Well, for me, I felt like I don’t want to get to X age and still be doing this corporate thing. I don’t want the commission raised to change. I don’t want someone to change their business model. I don’t want to get fired for no reason. I don’t want my accounts given to someone else. By the time I’m this age, I don’t want to be doing that anymore. And so that is what drove me is that I literally looked into the future to say, you look into the future to say, what do I want the future to look like in 10 years? And I was actually reading about something about that today, the ability to delay gratification. I am someone that loved taking my commissions and going buying great outfits. I barely do that ever. But you have to look ahead and say, what do I want my life to be? And then you have to realize, I think also it’s probably going to be a lot harder than you thought. It’s one of those things I don’t have kids, but I’m sure I’ve had a couple of guy friends say, Had I known I love my kid, but had I known?
[00:41:49.560] – Stephanie
I don’t know. I don’t know if I would have been, but then you’re stuck with the kid. And that’s how you feel sometimes. Had I known all the things? But obviously it’s great. The advice is what they always say. Ira Glass, who had the original podcast called This American Life, but it wasn’t a podcast. It was a radio show. It’s still on. He has a thing about creating art. And when you’re someone that likes things that are done well or an artist, you think it’s going to be easy. And what you can’t believe is how crappy it is when you start. If I look at my first pitch decks of Glamhive, they’re so unbelievably ugly and all of it. But that’s what it takes, is to just keep going, like start and then keep going. And like I’ve said before, Angela Duckworth, I don’t know how much is grit and how much is just being completely crazy because it’s crazy to do it.
[00:42:38.260] – Sean
I love that. That was very motivating and a realization. This journey as an entrepreneur is not easy, but stick to it. It can pay off big.
[00:42:47.950] – Stephanie
[00:42:48.610] – Sean
Yes. All right. Well, let’s dive into the rapid-fire round. This is the part of the episode where we get to find out who Stefani really is. If you can, try to answer each question in about 15 seconds or less. You’re Yeah.
[00:43:01.290] – Sean
What is your favorite podcast?
[00:43:03.600] – Stephanie
Joe Rogan experience.
[00:43:05.180] – Sean
All right. Yeah, popular one. What is a.
[00:43:08.080] – Stephanie
Recent book? I’m going to say it’s cliché in a way, but I’ve been listening to it for a long time.
[00:43:13.180] – Sean
That’s awesome. I have just a segue here. I can’t think of the last one that really blew me away. But it’s cool that you get an inside look to people’s lives that you wouldn’t realize otherwise. I mean, a three-hour podcast. There you go.
[00:43:27.510] – Stephanie
I love it. Lex Friedmann. I love Lex Friedmann. I love Sam Harris. I like the very long format.
[00:43:33.770] – Sean
Yes, I know. All right. What is a recent book you read and would recommend?
[00:43:39.870] – Stephanie
One of my investors gave me from Good to Great, and that is a great book. It, and I would recommend it.
[00:43:47.590] – Sean
I put it in the top 10 of business books you need to read, for sure.
[00:43:52.140] – Stephanie
It’s one of those books that you have some realizations reading that book. It’s more of a serious book and it’s a good book.
[00:44:01.320] – Sean
Right on. All right, movie question. What is your favorite movie?
[00:44:04.920] – Stephanie
My favorite movie is probably When Harry and Met Sally.
[00:44:10.240] – Sean
Okay, yeah.
[00:44:11.540] – Stephanie
Maybe Elf this time of year. Yeah.
[00:44:14.030] – Sean
When Harry and Met Sally, I think of that is a fall movie. Yeah. My wife always says that’s a go-to fall, and then Elf, of course, Christmas time.
[00:44:22.300] – Stephanie
Yeah, I love Great Expectations with Gwyneth Paltrow and Ethan Hawk. That’s a great one.
[00:44:26.140] – Sean
[00:44:27.020] – Stephanie
It’s a good one, too.
[00:44:28.080] – Sean
All right. What is the worst advice you ever received?
[00:44:32.390] – Stephanie
I think the worst advice that I have ever received is ongoing advice regarding equity for advisors, team members. The reason it’s always the worst advice is that traditionally, people think about a four-year vest, which does not work with a startup that might take 10 years and people go. The thing to think about, I think, with equity, for me, what I’ve arrived at is looking at equity more like, What do Iwhere am I valuing the company to investors? How much time is this person going to give in? If their time was money, what is that back into? Because I think a lot of… Oh, it’s one %. It was two %. It’s a half %. You give that six years and that adds up. That’s probably the… It’s a bad advice you’ll get from lawyers, from other advisors, and literally, and it’s persistent in the industry to me. Persistent bad advice.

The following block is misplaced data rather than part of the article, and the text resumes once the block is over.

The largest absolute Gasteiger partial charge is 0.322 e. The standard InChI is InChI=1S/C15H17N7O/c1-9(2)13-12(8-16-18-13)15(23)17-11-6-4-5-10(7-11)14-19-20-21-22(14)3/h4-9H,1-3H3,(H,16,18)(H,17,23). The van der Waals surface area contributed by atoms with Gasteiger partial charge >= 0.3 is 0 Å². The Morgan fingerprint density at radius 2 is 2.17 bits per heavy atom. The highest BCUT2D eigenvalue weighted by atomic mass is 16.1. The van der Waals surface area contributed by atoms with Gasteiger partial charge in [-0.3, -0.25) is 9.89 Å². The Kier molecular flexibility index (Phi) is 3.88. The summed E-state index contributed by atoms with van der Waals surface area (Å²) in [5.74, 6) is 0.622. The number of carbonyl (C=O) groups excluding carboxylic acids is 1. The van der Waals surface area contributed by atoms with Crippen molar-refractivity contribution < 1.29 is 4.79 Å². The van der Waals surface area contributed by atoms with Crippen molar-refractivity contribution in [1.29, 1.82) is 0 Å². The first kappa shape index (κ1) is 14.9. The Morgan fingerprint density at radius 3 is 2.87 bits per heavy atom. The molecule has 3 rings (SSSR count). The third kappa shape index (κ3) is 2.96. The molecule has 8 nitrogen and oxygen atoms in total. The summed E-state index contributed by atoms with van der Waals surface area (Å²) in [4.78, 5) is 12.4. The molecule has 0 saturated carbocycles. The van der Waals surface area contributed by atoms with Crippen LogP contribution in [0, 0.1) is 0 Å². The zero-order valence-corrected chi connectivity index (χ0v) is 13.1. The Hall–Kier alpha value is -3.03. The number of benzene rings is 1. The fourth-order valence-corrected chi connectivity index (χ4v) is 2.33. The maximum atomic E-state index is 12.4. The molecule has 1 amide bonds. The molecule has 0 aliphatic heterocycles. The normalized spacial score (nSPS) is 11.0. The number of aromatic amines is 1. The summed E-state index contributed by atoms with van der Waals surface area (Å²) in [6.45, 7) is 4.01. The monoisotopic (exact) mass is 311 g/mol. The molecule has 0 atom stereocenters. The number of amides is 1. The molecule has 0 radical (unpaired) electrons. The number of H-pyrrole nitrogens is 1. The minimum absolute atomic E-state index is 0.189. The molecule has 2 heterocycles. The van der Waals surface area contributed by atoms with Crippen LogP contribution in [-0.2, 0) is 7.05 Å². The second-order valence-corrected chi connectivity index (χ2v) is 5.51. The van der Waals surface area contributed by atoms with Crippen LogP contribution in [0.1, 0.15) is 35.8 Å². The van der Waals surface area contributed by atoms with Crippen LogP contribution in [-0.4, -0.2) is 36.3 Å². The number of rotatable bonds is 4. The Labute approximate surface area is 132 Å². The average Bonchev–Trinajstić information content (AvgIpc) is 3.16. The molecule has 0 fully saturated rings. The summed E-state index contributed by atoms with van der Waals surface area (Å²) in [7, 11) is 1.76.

[00:45:28.040] – Sean
Good point. All right, flip that equation. What is the best advice you ever received?
[00:45:33.750] – Stephanie
Oh, yeah. Always work to bring the company to the highest point of value. Really, that’s what it boils down to. It doesn’t mean that’s going to be fast, but what are the things that would bring it to the highest value and to focus on those things?
[00:45:53.180] – Sean
I love it. Last question here is a time machine question. If you could go back in time to give your younger self advice, what age would you visit and what would you say?
[00:46:01.780] – Stephanie
I probably would visit maybe more like 27 or 28 because I have notebooks in my office of all the things that I wanted to do with the business one day, and it really weighed on me. What’s going to be my big Oprah-A-ha, live-your-best-life idea. I realized now that it just drops in, and then one day it’s just there and you do it. I just would have been like, Just keep up. Do what you did, but just relax about it.
[00:46:26.550] – Sean
Yes. Love it. All right. And where can audience reach you?
[00:46:31.070] – Stephanie
Oh, stephanie. S-t-e-p-h-a-n-i-e. Stephanie@glambhive. Com.
[00:46:38.470] – Sean
Awesome. All right. Well, thank you so much for your time. This is great.
[00:46:41.800] – Stephanie
Awesome. I really appreciate it, Sean. What a great talk. It was great talking to you. It’s great talking about GlendLive.
[00:46:47.310] – Sean
Well, thank you. We’ll talk to you soon.
[00:46:49.340] – Stephanie
Okay. I’ll talk to you soon. Thank you. See you. Okay, bye.
[00:46:53.200] – Sean
Hey, I’d like to say thank you for checking out this podcast. I know there’s a lot of other podcasts out there you could be listening to, so thanks for spending some time with me. And if you have a moment, please head over to Apple Podcast and leave a five-star review. The more reviews we get, especially five-star reviews, the higher this podcast will rank in Apple. So thanks for doing that. Remember, this show is for entertainment purposes only. If you heard any stocks mentioned on this podcast, please do not buy or sell those stocks based solely on what you hear. All right, thanks for your time. We’ll see you.